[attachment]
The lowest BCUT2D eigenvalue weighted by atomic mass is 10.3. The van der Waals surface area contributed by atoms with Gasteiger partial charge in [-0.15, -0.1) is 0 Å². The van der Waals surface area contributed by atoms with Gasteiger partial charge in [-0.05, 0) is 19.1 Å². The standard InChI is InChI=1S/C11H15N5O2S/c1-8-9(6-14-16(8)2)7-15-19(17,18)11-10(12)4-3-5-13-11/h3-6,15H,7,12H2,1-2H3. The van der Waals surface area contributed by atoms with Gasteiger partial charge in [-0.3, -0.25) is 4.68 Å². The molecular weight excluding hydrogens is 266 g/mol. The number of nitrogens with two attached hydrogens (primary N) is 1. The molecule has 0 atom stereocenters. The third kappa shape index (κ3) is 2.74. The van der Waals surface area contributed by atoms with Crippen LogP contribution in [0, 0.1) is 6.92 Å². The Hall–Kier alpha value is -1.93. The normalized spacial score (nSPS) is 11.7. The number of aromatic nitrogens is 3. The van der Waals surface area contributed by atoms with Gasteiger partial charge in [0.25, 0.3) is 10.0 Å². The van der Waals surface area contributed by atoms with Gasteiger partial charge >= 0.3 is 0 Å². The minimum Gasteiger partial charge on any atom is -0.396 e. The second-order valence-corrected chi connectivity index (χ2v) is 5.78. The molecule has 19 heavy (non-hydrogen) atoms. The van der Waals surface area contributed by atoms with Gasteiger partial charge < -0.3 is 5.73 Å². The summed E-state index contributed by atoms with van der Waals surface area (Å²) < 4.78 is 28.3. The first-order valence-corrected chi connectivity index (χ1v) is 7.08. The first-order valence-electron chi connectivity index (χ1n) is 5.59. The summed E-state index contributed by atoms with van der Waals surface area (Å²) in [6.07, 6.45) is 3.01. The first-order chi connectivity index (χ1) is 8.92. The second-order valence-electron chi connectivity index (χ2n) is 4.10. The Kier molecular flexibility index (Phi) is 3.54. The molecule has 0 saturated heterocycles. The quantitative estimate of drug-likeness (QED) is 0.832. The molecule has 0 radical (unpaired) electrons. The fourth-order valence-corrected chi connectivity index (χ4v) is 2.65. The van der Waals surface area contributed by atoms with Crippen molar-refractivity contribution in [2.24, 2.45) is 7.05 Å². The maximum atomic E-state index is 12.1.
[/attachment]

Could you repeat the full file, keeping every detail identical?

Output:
The lowest BCUT2D eigenvalue weighted by atomic mass is 10.3. The van der Waals surface area contributed by atoms with Gasteiger partial charge in [-0.15, -0.1) is 0 Å². The van der Waals surface area contributed by atoms with Gasteiger partial charge in [-0.05, 0) is 19.1 Å². The standard InChI is InChI=1S/C11H15N5O2S/c1-8-9(6-14-16(8)2)7-15-19(17,18)11-10(12)4-3-5-13-11/h3-6,15H,7,12H2,1-2H3. The van der Waals surface area contributed by atoms with Gasteiger partial charge in [-0.3, -0.25) is 4.68 Å². The molecular weight excluding hydrogens is 266 g/mol. The number of nitrogens with two attached hydrogens (primary N) is 1. The molecule has 0 atom stereocenters. The third kappa shape index (κ3) is 2.74. The van der Waals surface area contributed by atoms with Crippen LogP contribution in [0, 0.1) is 6.92 Å². The Hall–Kier alpha value is -1.93. The normalized spacial score (nSPS) is 11.7. The number of aromatic nitrogens is 3. The van der Waals surface area contributed by atoms with Gasteiger partial charge in [0.25, 0.3) is 10.0 Å². The van der Waals surface area contributed by atoms with Gasteiger partial charge >= 0.3 is 0 Å². The minimum Gasteiger partial charge on any atom is -0.396 e. The second-order valence-corrected chi connectivity index (χ2v) is 5.78. The molecule has 19 heavy (non-hydrogen) atoms. The van der Waals surface area contributed by atoms with Gasteiger partial charge < -0.3 is 5.73 Å². The summed E-state index contributed by atoms with van der Waals surface area (Å²) < 4.78 is 28.3. The first-order valence-corrected chi connectivity index (χ1v) is 7.08. The first-order valence-electron chi connectivity index (χ1n) is 5.59. The summed E-state index contributed by atoms with van der Waals surface area (Å²) in [6.07, 6.45) is 3.01. The first-order chi connectivity index (χ1) is 8.92. The second-order valence-electron chi connectivity index (χ2n) is 4.10. The Kier molecular flexibility index (Phi) is 3.54. The molecule has 0 saturated heterocycles. The quantitative estimate of drug-likeness (QED) is 0.832. The molecule has 0 radical (unpaired) electrons. The fourth-order valence-corrected chi connectivity index (χ4v) is 2.65. The van der Waals surface area contributed by atoms with Crippen molar-refractivity contribution in [2.24, 2.45) is 7.05 Å². The maximum atomic E-state index is 12.1.